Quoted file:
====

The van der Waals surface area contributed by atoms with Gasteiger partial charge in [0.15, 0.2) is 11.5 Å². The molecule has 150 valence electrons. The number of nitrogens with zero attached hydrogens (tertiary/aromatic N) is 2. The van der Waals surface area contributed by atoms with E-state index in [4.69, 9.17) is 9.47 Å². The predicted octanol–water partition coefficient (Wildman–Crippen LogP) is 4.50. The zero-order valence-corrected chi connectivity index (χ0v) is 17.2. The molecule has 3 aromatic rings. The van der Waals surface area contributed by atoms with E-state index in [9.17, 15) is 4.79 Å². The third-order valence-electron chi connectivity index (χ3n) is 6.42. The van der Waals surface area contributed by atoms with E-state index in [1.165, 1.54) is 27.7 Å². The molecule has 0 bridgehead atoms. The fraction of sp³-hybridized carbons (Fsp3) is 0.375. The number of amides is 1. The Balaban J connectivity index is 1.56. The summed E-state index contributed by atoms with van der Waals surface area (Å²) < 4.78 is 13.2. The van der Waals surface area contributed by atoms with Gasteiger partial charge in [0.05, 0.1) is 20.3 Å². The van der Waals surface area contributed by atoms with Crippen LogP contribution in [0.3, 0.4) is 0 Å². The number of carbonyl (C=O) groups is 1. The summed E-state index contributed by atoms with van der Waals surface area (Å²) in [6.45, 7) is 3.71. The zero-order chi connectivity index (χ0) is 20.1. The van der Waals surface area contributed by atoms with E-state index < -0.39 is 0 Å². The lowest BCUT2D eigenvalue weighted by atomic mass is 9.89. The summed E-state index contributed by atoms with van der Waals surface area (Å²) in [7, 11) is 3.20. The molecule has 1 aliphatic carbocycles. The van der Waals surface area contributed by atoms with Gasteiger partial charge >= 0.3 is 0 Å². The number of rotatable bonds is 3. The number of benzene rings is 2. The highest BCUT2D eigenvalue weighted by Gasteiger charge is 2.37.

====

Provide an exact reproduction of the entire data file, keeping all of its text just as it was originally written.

The van der Waals surface area contributed by atoms with Gasteiger partial charge in [0.15, 0.2) is 11.5 Å². The molecule has 150 valence electrons. The number of nitrogens with zero attached hydrogens (tertiary/aromatic N) is 2. The van der Waals surface area contributed by atoms with E-state index in [4.69, 9.17) is 9.47 Å². The predicted octanol–water partition coefficient (Wildman–Crippen LogP) is 4.50. The zero-order valence-corrected chi connectivity index (χ0v) is 17.2. The molecule has 3 aromatic rings. The van der Waals surface area contributed by atoms with E-state index in [9.17, 15) is 4.79 Å². The third-order valence-electron chi connectivity index (χ3n) is 6.42. The van der Waals surface area contributed by atoms with E-state index in [1.165, 1.54) is 27.7 Å². The molecule has 0 bridgehead atoms. The fraction of sp³-hybridized carbons (Fsp3) is 0.375. The number of amides is 1. The Balaban J connectivity index is 1.56. The summed E-state index contributed by atoms with van der Waals surface area (Å²) < 4.78 is 13.2. The van der Waals surface area contributed by atoms with Gasteiger partial charge in [0.05, 0.1) is 20.3 Å². The van der Waals surface area contributed by atoms with Crippen LogP contribution in [0.3, 0.4) is 0 Å². The number of carbonyl (C=O) groups is 1. The summed E-state index contributed by atoms with van der Waals surface area (Å²) in [6.45, 7) is 3.71. The zero-order chi connectivity index (χ0) is 20.1. The van der Waals surface area contributed by atoms with E-state index < -0.39 is 0 Å². The lowest BCUT2D eigenvalue weighted by atomic mass is 9.89. The summed E-state index contributed by atoms with van der Waals surface area (Å²) in [7, 11) is 3.20. The molecule has 1 aliphatic carbocycles. The van der Waals surface area contributed by atoms with Gasteiger partial charge >= 0.3 is 0 Å². The number of rotatable bonds is 3. The number of benzene rings is 2. The highest BCUT2D eigenvalue weighted by Gasteiger charge is 2.37.